Even as large corporations like Coca-Cola and Delta Air Lines publicly decry Georgia's new voting laws, a major sports equipment company is reaffirming its ties to the Peach State.
Bridgestone Golf has no plans to relocate elsewhere, CEO Dan Murphy said this week. His comment comes a day before the 2021 Masters golf tournament kicked off at Augusta National Golf Club in Augusta.
Bridgestone Golf, which makes golf balls and golf clubs, has been based in Covington, Georgia, for more than 30 years.
"It's our home both personally and business-wise," Murphy told Yahoo Finance on Wednesday. "We have had great success here."
Bridgestone Golf has been a sponsor of PGA and amateur golf tournaments for years. The company is also known for signing endorsement deals with some of golf's biggest names, including Tiger Woods and Bryson DeChambeau. It's a U.S. subsidiary of the Japanese auto parts and tire maker Bridgestone, which first produced golf balls back in 1935.
Sports leagues and Georgia-based companies have been caught in the political crosshairs in recent weeks after state lawmakers passed sweeping changes in election voting rules. The now-controversial legislation contains new restrictions on absentee voting while also expanding early voting opportunities. ID is now required for in-person and mail-in voting and it's illegal to give voters food or water while they're waiting in line at the polls. These changes impact all of Georgia's 7.4 million voters.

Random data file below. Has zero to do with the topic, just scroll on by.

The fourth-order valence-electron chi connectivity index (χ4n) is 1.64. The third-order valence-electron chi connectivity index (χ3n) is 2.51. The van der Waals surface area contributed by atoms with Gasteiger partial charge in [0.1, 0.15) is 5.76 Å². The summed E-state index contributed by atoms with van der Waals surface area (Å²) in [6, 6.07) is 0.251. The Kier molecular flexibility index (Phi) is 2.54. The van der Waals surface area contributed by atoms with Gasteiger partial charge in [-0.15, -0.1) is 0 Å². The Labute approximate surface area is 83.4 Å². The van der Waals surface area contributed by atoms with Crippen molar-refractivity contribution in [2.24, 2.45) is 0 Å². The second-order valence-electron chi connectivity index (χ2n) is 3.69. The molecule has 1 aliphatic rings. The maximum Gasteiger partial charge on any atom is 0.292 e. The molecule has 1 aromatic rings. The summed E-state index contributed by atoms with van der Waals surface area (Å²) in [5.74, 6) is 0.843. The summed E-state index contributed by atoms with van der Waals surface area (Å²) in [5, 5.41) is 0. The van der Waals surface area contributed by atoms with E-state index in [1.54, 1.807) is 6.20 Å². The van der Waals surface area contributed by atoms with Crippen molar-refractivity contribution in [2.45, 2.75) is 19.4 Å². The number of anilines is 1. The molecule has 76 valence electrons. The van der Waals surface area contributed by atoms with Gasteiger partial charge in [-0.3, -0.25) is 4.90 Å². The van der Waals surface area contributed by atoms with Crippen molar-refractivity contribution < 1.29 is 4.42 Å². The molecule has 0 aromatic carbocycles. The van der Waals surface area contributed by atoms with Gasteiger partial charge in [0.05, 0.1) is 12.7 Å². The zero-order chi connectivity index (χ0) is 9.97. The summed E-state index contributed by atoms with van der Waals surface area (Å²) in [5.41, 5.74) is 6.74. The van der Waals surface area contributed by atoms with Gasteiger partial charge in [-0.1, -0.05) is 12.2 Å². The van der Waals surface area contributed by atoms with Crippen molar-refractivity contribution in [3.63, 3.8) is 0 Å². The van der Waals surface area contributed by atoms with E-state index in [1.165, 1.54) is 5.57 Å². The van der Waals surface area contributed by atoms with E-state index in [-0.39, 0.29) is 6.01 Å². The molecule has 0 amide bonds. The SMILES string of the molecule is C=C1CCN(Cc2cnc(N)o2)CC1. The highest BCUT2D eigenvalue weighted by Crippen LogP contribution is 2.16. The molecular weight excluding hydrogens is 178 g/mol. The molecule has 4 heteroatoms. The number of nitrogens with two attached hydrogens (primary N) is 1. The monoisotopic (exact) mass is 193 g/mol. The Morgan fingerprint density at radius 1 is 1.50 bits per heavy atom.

Bridgestone Golf's Murphy this week said his company has been "disappointed with the division" that the voting changes have created among Georgians.
"We certainly support the right to vote as a fundamental American value, and we are going to work really hard in our community to be a voice of unity and understanding," he said.
Soon after the voting changes passed, civil rights activists and dozens of Black business executives pushed major companies like Home Depot and UPS to take a stance on the legislation. They also pressured MLB to relocate its 2021 All-Star Game — which the league ultimately did, selecting Denver, Colorado.
Similar calls for relocating the Masters surfaced earlier this month, but to no avail. The Masters began Thursday (CBS is the broadcast partner of the tournament). Masters Chairman Fred Ridley didn't discuss moving the tournament during a press conference Wednesday but said that voting is a "fundamental right in our society."
"And anything that disadvantages anyone to vote is wrong," he added.